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Heart attack worse in the morning than in the evening
Heart attacks (myocardial infarctions) vary in severity depending on the time of day they take place. A heart attack in the morning is around 21 percent stronger than a heart attack in the afternoon, Spanish researchers report in the current issue of the British journal "Heart".
According to Spanish researchers, the human "internal clock" has a strong influence on how severe a heart attack is. Heart attacks in the morning are far more dangerous for health than in the afternoon or evening. So far, however, what further insights for medical practice can be derived from the results of the Spanish researchers has remained relatively unclear. Risk patients may need to take care of their hearts, especially in the morning hours.
Heart attacks around 21 percent stronger in the morning The Spanish researchers analyzed the medical data of more than 800 patients in a clinic in Madrid from 2003 to 2009 as part of their study. They found that patients who had a heart attack in the morning between 6 a.m. and 12 p.m. had to deal with health effects that were around 21 percent greater than those who had a heart attack in the afternoon or evening. Overall, of the 811 patients examined, only 269 had a heart attack in the morning. Nevertheless, her study confirms the results of previous studies, in which a significant connection between the "internal clock" of humans and the health risk of heart problems was found, the Spanish scientists report in the journal "Heart". Around 75 percent of the study participants were men with an average age of 62 and around a quarter women.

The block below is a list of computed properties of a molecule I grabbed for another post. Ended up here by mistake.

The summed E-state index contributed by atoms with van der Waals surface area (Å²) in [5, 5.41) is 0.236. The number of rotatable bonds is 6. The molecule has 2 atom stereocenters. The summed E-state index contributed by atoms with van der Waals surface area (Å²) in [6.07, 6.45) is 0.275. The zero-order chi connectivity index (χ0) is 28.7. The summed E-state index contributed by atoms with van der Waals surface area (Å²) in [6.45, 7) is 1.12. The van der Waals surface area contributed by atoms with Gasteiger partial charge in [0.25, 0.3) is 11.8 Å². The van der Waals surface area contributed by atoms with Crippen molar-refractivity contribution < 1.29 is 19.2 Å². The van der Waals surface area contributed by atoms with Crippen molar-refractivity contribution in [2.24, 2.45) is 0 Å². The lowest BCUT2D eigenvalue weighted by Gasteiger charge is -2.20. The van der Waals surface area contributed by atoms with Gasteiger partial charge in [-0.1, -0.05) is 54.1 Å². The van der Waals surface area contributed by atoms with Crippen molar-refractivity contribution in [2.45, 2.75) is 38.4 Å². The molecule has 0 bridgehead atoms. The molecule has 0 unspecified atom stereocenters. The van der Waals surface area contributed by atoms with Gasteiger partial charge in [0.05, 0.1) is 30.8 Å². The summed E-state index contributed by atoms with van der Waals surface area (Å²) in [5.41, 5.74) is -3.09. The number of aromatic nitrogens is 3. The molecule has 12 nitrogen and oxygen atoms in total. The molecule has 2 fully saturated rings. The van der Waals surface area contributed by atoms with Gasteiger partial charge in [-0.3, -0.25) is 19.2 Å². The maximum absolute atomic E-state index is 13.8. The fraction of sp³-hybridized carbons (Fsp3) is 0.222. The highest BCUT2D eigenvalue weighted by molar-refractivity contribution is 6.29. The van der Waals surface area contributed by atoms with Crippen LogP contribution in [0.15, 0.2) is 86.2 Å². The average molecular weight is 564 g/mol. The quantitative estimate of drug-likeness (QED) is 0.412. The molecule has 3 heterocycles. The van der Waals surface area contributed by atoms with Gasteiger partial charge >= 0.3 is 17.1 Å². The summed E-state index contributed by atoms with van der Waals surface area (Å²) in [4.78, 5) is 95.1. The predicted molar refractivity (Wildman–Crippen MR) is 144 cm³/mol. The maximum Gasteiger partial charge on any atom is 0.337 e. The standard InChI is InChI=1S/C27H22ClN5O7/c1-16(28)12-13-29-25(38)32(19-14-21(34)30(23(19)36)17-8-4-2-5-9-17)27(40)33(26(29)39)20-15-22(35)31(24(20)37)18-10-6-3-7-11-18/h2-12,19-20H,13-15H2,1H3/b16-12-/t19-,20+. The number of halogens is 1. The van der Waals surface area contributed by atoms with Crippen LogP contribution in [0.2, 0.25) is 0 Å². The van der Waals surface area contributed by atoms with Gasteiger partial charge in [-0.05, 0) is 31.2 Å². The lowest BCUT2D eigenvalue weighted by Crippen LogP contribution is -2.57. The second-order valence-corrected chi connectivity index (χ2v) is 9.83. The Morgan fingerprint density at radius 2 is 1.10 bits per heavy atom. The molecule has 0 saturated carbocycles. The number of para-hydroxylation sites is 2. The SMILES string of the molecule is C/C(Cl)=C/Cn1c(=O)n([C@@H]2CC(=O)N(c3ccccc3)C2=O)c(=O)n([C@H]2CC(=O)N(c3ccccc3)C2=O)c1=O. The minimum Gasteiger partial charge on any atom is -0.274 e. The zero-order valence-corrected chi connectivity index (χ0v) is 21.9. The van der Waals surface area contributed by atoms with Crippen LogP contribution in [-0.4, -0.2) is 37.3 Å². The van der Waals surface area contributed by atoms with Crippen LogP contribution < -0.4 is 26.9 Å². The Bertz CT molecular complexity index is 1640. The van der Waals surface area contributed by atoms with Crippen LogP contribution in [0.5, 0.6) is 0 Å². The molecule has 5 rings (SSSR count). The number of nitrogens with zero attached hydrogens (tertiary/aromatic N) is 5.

Heart attacks in industrialized nations are one of the main causes of death Today, heart attacks are one of the main causes of death in industrialized countries. Around 280,000 people suffer a heart attack in Germany each year, making myocardial infarcts the second largest cause of death, according to the Federal Statistical Office. Heart attacks are generally an acute, life-threatening event that usually manifests itself as sudden, relatively long-lasting pain in the chest area. Significant pain can also occur in the shoulders, arms, lower jaw and upper abdomen (pain in the upper abdomen) during a heart attack. At the same time, heart attacks are often associated with sweats, nausea and vomiting. Anyone who notices appropriate symptoms should immediately alert an emergency doctor, because every second counts in a heart attack and there is an acute risk to life for the patient. (fp)
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